5.0 Attitudes, Behavior, and Persuasion

How the Obama Campaign Effectively Used Persuasion to Defeat John McCain

In ads and speeches, President Barack Obama’s 2008 presidential campaign used a variety of persuasion techniques, many based on principles of social psychology. The campaign’s outcome was that millions of voters joined Obama’s team and helped him defeat his opponent, Senator John McCain. Many of the “Obama for America” ads were online, in stark contrast to the more traditional media used by the McCain campaign.

Obama’s campaign used a range of techniques, including cognitive and emotional persuasive appeals and attitude inoculation. The campaign focused in part on self-interest, trying to reach voters who were feeling the pinch of high gas prices. In some of the online ads, Senator McCain was pictured next to a list of high gas station prices while a fuel pump moved across the ad. The idea was that Obama would be seen as a clean candidate promoting clean energy while McCain was labeled as accepting contributions from the oil industry.

Obama also tapped into the strong human desire for other-concern. In his speeches he talked about being part of an important group that would make a difference, thereby creating strong social identity and positive emotions. Examples were his use of slogans such as “Yes We Can,” “We Believe,” and “Join Us.”

Obama also made use of attitude inoculation, a technique in which he warned his supporters that an ad attacking him would be coming, at the same time reminding them of ways to counterargue the ad. Obama argued, for instance, “What they’re going to try to do is make you scared of me. They’ll say ‘He’s not patriotic enough, he’s got a funny name…he’s young and inexperienced.” Obama hoped that people would be motivated to discount these messages when they came from McCain.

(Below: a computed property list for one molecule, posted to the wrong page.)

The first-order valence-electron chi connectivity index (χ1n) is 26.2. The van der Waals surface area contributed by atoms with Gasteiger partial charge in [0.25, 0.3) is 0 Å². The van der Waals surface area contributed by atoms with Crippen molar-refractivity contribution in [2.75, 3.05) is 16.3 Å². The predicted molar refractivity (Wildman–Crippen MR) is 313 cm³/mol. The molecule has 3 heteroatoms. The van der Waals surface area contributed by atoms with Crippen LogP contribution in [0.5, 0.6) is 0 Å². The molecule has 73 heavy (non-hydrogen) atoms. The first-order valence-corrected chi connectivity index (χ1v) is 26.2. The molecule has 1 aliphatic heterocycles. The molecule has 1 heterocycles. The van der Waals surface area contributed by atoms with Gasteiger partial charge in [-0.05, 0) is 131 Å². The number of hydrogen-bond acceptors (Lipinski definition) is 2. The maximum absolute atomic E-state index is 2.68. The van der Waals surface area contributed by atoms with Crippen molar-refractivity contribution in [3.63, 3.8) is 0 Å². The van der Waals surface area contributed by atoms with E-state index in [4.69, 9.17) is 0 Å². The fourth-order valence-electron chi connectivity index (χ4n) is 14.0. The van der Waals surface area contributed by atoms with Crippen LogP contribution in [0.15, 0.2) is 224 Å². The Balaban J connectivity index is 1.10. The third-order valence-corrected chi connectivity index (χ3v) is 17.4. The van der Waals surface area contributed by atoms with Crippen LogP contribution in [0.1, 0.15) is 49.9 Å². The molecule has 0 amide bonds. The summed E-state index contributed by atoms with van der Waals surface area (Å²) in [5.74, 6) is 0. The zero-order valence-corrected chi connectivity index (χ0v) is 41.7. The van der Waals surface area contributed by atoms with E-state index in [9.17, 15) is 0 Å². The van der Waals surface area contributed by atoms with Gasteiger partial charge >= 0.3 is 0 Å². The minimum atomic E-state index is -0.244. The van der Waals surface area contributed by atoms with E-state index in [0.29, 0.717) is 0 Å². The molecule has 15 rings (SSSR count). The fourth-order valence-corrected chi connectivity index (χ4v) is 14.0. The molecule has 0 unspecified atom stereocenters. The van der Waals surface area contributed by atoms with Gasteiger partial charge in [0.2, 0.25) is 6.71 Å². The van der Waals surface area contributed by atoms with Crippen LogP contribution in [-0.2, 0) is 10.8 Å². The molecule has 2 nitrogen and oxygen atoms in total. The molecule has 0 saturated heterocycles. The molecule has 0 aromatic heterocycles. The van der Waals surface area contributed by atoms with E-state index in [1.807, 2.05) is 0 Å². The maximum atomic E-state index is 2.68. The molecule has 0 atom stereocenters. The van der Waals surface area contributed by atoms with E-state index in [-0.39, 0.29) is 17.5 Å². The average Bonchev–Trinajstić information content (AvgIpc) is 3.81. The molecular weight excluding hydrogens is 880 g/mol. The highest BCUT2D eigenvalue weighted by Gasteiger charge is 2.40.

The techniques that were used by the Obama team are not unique—they are used by most contemporary advertisers, and also by attorneys, negotiators, corporate executives, and anyone else who wants to be an effective persuader—but they were masterfully employed by “Obama for America.”

Sources: Whitman, D. E. (2010). Cashvertising. Career Press; Kaye, Kate (2008). Obama targets Pennsylvania voters with pure persuasion ads. Personal Democracy Forum. Retrieved from http://techpresident.com/blog-entry/obama-targets-pennsylvania-voters-pure-persuasion-ads.

One of the most central concepts in social psychology is that of attitudes (Banaji & Heiphetz, 2010). In this chapter we will focus on attitude formation, attitude change, and the influence of attitudes on behavior. We will see that attitudes are an essential component of our lives because they play a vital role in helping us effectively interact with our environment. Our attitudes allow us to make judgments about events (“I hate waiting in traffic”), people (“I really like Barack Obama”), social groups (“I love the University of Maryland”), and many other things.

We will begin our discussion by looking at how attitudes are defined by the ABCs of social psychology—affect, behavior, and cognition—noting that some attitudes are more affective in nature, some more cognitive in nature, and some more behavioral in nature. We will see that attitudes vary in terms of their strength such that some attitudes are stronger and some are weaker. And we will see that the strength of our attitudes is one of the determinants of when our attitudes successfully predict our behaviors.

Then we will explore how attitudes can be created and changed—the basic stuff of persuasion, advertising, and marketing. We will look at which types of communicators can deliver the most effective messages to which types of message recipients. And we will see that the same message can be more effective for different people in different social situations. We will see that persuasive messages may be processed either spontaneously (that is, in a rather cursory or superficial way) or thoughtfully (with more cognitive elaboration of the message) and that the amount and persistence of persuasion will vary on the processing route that we use. Most generally, we will see that persuasion is effective when the communication resonates with the message recipient’s motivations, desires, and goals (Kruglanski & Stroebe, 2005).